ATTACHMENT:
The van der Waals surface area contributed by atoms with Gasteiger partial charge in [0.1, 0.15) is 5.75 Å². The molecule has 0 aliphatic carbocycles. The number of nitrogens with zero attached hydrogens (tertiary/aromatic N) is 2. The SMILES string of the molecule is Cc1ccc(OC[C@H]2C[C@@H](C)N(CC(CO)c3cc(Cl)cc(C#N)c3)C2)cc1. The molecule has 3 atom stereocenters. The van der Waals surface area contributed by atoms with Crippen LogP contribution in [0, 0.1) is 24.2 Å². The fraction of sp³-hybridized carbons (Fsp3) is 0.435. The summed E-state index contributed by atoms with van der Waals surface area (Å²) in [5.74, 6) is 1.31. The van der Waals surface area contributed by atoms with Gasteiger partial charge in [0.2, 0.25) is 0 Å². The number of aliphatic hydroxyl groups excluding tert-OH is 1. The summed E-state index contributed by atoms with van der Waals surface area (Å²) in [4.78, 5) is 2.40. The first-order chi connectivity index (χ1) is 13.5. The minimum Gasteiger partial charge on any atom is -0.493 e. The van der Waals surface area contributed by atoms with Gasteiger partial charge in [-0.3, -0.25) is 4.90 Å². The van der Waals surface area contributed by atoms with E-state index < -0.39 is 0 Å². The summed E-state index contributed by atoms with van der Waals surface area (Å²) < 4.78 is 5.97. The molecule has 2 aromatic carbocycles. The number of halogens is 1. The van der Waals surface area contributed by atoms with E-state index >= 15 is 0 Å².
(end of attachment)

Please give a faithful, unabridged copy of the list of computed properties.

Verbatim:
The van der Waals surface area contributed by atoms with Gasteiger partial charge in [0.1, 0.15) is 5.75 Å². The molecule has 0 aliphatic carbocycles. The number of nitrogens with zero attached hydrogens (tertiary/aromatic N) is 2. The SMILES string of the molecule is Cc1ccc(OC[C@H]2C[C@@H](C)N(CC(CO)c3cc(Cl)cc(C#N)c3)C2)cc1. The molecule has 3 atom stereocenters. The van der Waals surface area contributed by atoms with Crippen LogP contribution in [0, 0.1) is 24.2 Å². The fraction of sp³-hybridized carbons (Fsp3) is 0.435. The summed E-state index contributed by atoms with van der Waals surface area (Å²) in [5.74, 6) is 1.31. The van der Waals surface area contributed by atoms with Gasteiger partial charge in [0.2, 0.25) is 0 Å². The number of aliphatic hydroxyl groups excluding tert-OH is 1. The summed E-state index contributed by atoms with van der Waals surface area (Å²) in [4.78, 5) is 2.40. The first-order chi connectivity index (χ1) is 13.5. The minimum Gasteiger partial charge on any atom is -0.493 e. The van der Waals surface area contributed by atoms with Gasteiger partial charge in [-0.3, -0.25) is 4.90 Å². The van der Waals surface area contributed by atoms with E-state index < -0.39 is 0 Å². The summed E-state index contributed by atoms with van der Waals surface area (Å²) < 4.78 is 5.97. The molecule has 2 aromatic carbocycles. The number of halogens is 1. The van der Waals surface area contributed by atoms with E-state index >= 15 is 0 Å².